How to Protect Against Email Phishing Attacks
Phishing. Spoofing. Scamming. Exhausting. Tricksters are everywhere. We literally received a scam phone call when writing this post. And besides being downright rude, those tricksters are getting really smart, too. In the email world, they even emulate people that you know and trust.
According to the 2019 Internet Security Threat Report, email campaigns are the top delivery vehicle for ransomware, and enterprises are most affected because email remains the predominant communication tool. And it comes at a high price. At the low end of the disaster-meter, cyber attacks can cost a small business an average of $53,987. The larger the business, the bigger the loss.
It can be a scary digital world out there, and you need to be more vigilant than ever to protect what you’ve worked so hard to build. Knowledge is power, so let’s define a few key terms before we initiate our rallying cry.
Email spoofing:When a sender falsifies information to make a message appear as though it was sent by someone else (known or unknown to you personally).
Phishing attack:The fraudulent sending of emails to obtain personal information such as passwords or credit card numbers.
Malware: Short for malicious software, malware are computer programs that invade and wreak havoc on computers without user consent. Common offenders are viruses, spyware, worms, ransomware, trojans, etc.
Here are three simple ways you can protect yourself from email scams.
- Check return paths on suspicious emails.
Even if you recognize the name and email address of a sender (we’re talking your mom, boss, college roommate once removed), it is a real possibility that the sender was someone else entirely. If you receive an email with language that seems off, is grammatically incorrect or just doesn’t fit within any known context, red flags should be going up all over.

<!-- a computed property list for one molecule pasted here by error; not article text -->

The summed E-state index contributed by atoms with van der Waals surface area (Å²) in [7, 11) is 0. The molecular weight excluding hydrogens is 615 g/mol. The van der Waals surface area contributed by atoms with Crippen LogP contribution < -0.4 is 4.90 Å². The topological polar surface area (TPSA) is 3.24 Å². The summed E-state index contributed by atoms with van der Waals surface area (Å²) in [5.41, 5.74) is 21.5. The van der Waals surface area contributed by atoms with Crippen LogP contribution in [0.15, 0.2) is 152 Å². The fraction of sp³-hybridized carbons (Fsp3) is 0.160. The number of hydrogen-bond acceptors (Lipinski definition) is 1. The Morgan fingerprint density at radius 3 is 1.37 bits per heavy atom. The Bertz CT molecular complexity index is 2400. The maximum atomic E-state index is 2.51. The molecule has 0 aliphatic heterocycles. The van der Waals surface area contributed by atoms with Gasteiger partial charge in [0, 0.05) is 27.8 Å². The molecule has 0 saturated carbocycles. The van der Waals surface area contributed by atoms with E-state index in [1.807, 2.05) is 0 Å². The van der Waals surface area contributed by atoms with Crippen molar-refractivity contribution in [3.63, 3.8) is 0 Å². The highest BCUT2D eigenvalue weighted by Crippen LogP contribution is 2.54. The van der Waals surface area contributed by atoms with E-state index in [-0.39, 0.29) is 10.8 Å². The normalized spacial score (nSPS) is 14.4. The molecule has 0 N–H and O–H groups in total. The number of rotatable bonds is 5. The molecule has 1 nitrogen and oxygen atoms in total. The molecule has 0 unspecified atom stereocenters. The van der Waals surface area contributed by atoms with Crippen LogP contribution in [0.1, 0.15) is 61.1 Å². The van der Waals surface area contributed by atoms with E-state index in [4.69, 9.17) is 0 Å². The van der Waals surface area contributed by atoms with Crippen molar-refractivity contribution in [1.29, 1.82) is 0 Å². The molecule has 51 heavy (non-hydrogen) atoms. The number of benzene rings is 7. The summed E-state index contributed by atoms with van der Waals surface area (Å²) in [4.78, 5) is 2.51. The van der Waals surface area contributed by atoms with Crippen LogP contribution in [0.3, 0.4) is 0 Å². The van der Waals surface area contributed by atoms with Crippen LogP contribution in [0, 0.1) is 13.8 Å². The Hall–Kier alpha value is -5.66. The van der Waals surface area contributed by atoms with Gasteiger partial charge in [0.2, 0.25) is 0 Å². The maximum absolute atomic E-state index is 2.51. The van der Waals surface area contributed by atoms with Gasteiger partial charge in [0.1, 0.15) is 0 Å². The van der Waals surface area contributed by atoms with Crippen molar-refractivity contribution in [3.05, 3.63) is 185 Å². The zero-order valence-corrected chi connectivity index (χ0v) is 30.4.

How can you tell if an “off” email is the real deal if it appears to be from a legit email address? Follow these steps to check the return path (but a smart trickster can bypass all these checkpoints, so you should still exercise caution):
- Right click on the email in your inbox and select view source.
- You will see a pop-up box filled with code.
- Look for the words “return-path” within the code, and note the email address listed directly after.
- If the return path notes a different email address than what appeared in your inbox, you should blacklist the fraudulent email or IP addresses listed, change your email account password and alert the appropriate internal stakeholders at your company.
- Know your susceptibility.
If you work for a small organization, you’re more likely than larger companies to be targeted by email threats from everything from spam to phishing, to mail malware. Spam levels have increased every year since 2015, and in 2018 alone, 1 in every 412 sent emails was malicious.
In addition, malicious email rates fluctuate by industry. For example, in real estate, 1 in 491 emails are malicious, whereas 1 in 258 emails in the mining space were identified as such. There are also certain words that are more frequently used in malicious emails, such as invoice, sender, payment, important, message, new, returned and delivery.
- Never open an unexpected attachment. Ever.
According to Symantec, in 2018, almost half of all malicious email attachments were attributed to Microsoft Office files – and that’s an increase from just 5 percent in 2017. We know; that’s terrifying.
Even if you know the sender, never open an attachment that you were not expecting to receive. The same goes for links; don’t click on any links that you are not fully confident in the authenticity of. Pick up the phone and call the “sender” if you are unsure; at worst you double check for nothing, at best, you save yourself time, money and a never-ending migraine.
Unfortunately, this is just the tip of the email underbelly iceberg. For more information on how to protect yourself, check out these resources: